So, my question is about that one. What made him turn around? Why did he, and he alone, turn back to praise God and say thank you to Jesus for his healing?


According to the old sermon I’m using for the outline of this episode, I read Malala, the autobiography of then 16-year-old Malala Yousafzai in 2013 after seeing a clip of her appearance on The Daily Show with Jon Stewart.

Malala is a native of the Swat Valley in Pakistan who tells the story of how everything changed when the Taliban began to exert control.

She is a brilliant young woman, as evidenced by these two sentences written about a difficult time:

I tried to distract myself by reading Stephen Hawking’s A Brief History of Time, which answered big questions such as how the universe began and whether time could run backward. I was only eleven years old and already I wished it could. (Yousafzai, end of chapter 12)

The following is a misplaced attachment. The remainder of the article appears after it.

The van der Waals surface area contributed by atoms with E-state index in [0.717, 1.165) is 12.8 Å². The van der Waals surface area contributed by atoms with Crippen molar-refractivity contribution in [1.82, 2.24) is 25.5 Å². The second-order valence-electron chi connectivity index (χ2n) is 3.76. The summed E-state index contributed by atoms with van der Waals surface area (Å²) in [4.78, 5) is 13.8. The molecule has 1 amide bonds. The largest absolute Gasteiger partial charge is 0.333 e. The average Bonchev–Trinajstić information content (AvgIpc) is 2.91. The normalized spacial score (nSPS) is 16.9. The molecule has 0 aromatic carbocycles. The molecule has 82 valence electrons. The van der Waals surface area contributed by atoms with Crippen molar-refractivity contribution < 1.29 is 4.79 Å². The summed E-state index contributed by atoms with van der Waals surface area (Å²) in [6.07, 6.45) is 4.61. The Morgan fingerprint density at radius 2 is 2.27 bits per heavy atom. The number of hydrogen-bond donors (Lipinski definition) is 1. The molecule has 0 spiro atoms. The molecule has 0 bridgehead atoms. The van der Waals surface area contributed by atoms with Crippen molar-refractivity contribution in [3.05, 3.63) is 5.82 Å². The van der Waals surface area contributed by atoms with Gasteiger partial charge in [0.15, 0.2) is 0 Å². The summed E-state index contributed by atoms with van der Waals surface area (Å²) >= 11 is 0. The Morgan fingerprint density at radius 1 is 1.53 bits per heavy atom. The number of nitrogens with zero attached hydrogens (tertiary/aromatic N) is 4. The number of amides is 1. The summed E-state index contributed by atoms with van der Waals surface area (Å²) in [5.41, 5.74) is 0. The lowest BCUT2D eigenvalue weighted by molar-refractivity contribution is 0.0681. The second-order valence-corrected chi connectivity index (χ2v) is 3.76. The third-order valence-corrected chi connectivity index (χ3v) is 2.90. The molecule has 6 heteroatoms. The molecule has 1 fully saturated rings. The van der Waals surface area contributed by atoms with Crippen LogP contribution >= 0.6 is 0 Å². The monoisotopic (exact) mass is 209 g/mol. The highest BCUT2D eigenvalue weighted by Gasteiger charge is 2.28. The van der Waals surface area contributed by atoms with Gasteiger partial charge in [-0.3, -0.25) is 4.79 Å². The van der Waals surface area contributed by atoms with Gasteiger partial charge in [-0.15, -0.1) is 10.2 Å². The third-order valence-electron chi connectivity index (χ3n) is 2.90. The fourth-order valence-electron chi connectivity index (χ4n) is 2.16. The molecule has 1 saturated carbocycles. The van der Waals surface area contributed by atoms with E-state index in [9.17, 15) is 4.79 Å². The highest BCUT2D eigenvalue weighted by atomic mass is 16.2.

Yes, didn’t we all read Stephen Hawking to relax in 6th grade?!! I remember reading Horatio Hornblower novels for my 6th grade book reports.

Malala describes her hometown as a little slice of heaven, with lush hillsides and peaceful small towns. It sounds like it was a wonderful place to grow up. But when the Taliban came to Swat and imposed sharia law—which Yousafzai describes as a distortion of Islam and the Quran—schools were no longer opened to girls.

To a girl reading Stephen Hawking at 11, this was devastating. She and her family who owned the school which she attended, and her friends were thrown into disarray.